Meyrick Pringle

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Meyrick Pringle
Meyrick Pringle.jpg
Cricket information
Batting style Right-hand bat
Bowling style Right-arm fast-medium
Domestic team information
Years Team
1985–1986 Orange Free State
1987–1988 Sussex
1988–1989 Eastern Province
1989–1997 Western Province
1997–2002 Eastern Province
Career statistics
Competition Tests ODIs
Matches 4 17
Runs scored 67 48
Batting average 16.75 9.59
100s/50s 0/0 0/0
Top score 33 13*
Balls bowled 652 870
Wickets 5 22
Bowling average 54.00 27.45
5 wickets in innings 0 0
10 wickets in match 0 n/a
Best bowling 2/62 4/11
Catches/stumpings 0/- 2/-
Source: Cricinfo, 25 January 2006

Meyrick Wayne Pringle (born 22 June 1966 in Adelaide, Eastern Cape, South Africa) is a former South African cricketer who played in four Tests and seventeen ODIs from 1992 to 1995.

Career[edit]

Pringle attended and played for Kingswood College at school level. After matriculating in 1984 Pringle started playing provincial cricket for a number of teams, including Orange Free State (1985–1986), Sussex (1987–1998), Eastern Province (1988–1989),[Western Province cricket team (South Africa)|Western Province]] (1990–1998) and Eastern Province again (1998–2002).[citation needed]

Pringle made his ODI debut for South Africa against Australia at the 1992 Cricket World Cup, and at the same tournament had the best bowling performance of his career, taking 4 wickets for eleven runs against the West indies, a performance which earned him the man of the match award.[1]

He made his Test debut later that same year on South Africa's tour to the West Indies, the first Test played by South Africa since the lifting of sporting sanctions after the end of Apartheid. Pringle took 2/105 in that match. In the following series against India at home, Pringle got injured during the second test match in Johannesburg. On the second day of the match, Pringle was batting when Indian fast bowler Javagal Srinath bowled him a bouncer which struck him on the eye. Pringle fell to the ground and was forced to retire hurt, being carried off the field on a stretcher.[2] [3] He would not play again until 1995, when he played his final Test match against England.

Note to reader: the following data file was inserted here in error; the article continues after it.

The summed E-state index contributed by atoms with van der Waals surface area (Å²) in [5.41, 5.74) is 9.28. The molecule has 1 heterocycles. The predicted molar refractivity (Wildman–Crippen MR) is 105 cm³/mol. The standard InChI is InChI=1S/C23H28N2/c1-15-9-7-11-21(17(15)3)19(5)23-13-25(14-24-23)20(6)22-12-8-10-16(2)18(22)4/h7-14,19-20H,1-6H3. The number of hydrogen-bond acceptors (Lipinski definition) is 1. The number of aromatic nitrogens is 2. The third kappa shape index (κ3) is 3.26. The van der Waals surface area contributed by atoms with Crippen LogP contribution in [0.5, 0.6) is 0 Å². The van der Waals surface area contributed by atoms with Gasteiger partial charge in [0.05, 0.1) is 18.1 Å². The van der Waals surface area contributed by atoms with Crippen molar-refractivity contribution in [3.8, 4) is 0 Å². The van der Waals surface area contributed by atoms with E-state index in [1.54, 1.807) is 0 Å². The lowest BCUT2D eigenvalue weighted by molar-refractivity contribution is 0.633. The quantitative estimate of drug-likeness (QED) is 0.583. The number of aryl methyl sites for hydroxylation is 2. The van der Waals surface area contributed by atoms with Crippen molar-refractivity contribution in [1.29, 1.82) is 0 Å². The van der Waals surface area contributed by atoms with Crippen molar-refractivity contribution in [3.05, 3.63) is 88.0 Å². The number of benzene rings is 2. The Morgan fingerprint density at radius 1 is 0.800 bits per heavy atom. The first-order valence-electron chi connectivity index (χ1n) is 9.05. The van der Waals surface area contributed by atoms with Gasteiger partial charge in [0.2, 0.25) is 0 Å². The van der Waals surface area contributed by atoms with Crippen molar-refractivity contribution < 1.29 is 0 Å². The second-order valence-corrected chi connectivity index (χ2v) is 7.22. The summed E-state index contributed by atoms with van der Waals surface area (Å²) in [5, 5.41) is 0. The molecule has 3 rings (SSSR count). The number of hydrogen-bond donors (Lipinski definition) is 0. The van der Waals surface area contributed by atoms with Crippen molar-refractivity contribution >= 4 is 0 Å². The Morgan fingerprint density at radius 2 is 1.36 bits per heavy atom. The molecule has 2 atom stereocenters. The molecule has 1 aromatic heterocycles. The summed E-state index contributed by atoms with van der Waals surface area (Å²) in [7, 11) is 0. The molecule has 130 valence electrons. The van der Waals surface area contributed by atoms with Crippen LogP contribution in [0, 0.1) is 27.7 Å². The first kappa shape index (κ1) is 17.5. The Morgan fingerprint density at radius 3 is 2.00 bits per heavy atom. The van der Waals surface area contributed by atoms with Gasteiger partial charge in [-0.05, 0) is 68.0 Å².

Pringle announced his retirement from international cricket in 1996 having played four Tests and 17 ODIs for South Africa.

Coaching[edit]

After his retirement Pringle coached both the Netherlands and Namibia before being appointed coaching director at the Jaipur Cricket Academy.[4] He was appointed as Rajasthan's bowling coach on 5 December 2011 then came on board on a full time bases for 2012/2013[5] Pringle is currently consulting as a bowling coach for Namibia Cricket with Head coach Doug Watson.Freelance Broadcaster/Commentator for SuperSport

Pringle Foundation[edit]

In 2009 Pringle started the Pringle Sports & Education Foundation with his cousin Grant Pringle. The foundation is aimed at establishing a system that ensures underprivileged children receive education and sports training.[6] The foundation is also involved in coaching clinics, club and school development and is also looking at working on international scholarship exchanges between various countries such as India.


Commentating[edit]

In 2013 South African Sport TV Broadcaster SuperSport (TV channel) launched an IsiXhosa language Channel option for Xhosa viewers in South Africa. Pringle who is fluent in Xhosa was asked to join the isiXhosa commentating team. With the start of the Champions Trophy cricket tournament which took place in June 2013, the new language channel did phenomenally well and since to date Pringle has become a controversial figure being the first white male South African to commentate in a South African native language. There has been a tremendous incline of viewers in the channel option and even the viewers have been amazed with the outcome of Pringles commentating. Pringles new apparent nickname in the Studios is referred to as White Sangoma meaning white Doctor.

References[edit]

  1. ^ McGlashan, Andrew. "Pringle's big day out". ESPNcricinfo. Retrieved 21 December 2011. 
  2. ^ India tour of South Africa, 1992/93
  3. ^ Tawde, Rohan (25 March 2008). "India vs RSA: Memories Galore – A knock-out blow". Cricket Nirvana. Retrieved 21 December 2011. 
  4. ^ "Pringle swings into India". Pringle Sports & Education Foundation. 25 July 2011. Retrieved 21 December 2011. 
  5. ^ Gollapudi, Nagraj (5 December 2011). "Meyrick Pringle appointed Rajasthan bowling coach". ESPNcricinfo. Retrieved 21 December 2011. 
  6. ^ "About Us". Pringle Sports & Education Foundation. Retrieved 21 December 2011. 

External links[edit]

Player profile: Meyrick Pringle from ESPNcricinfo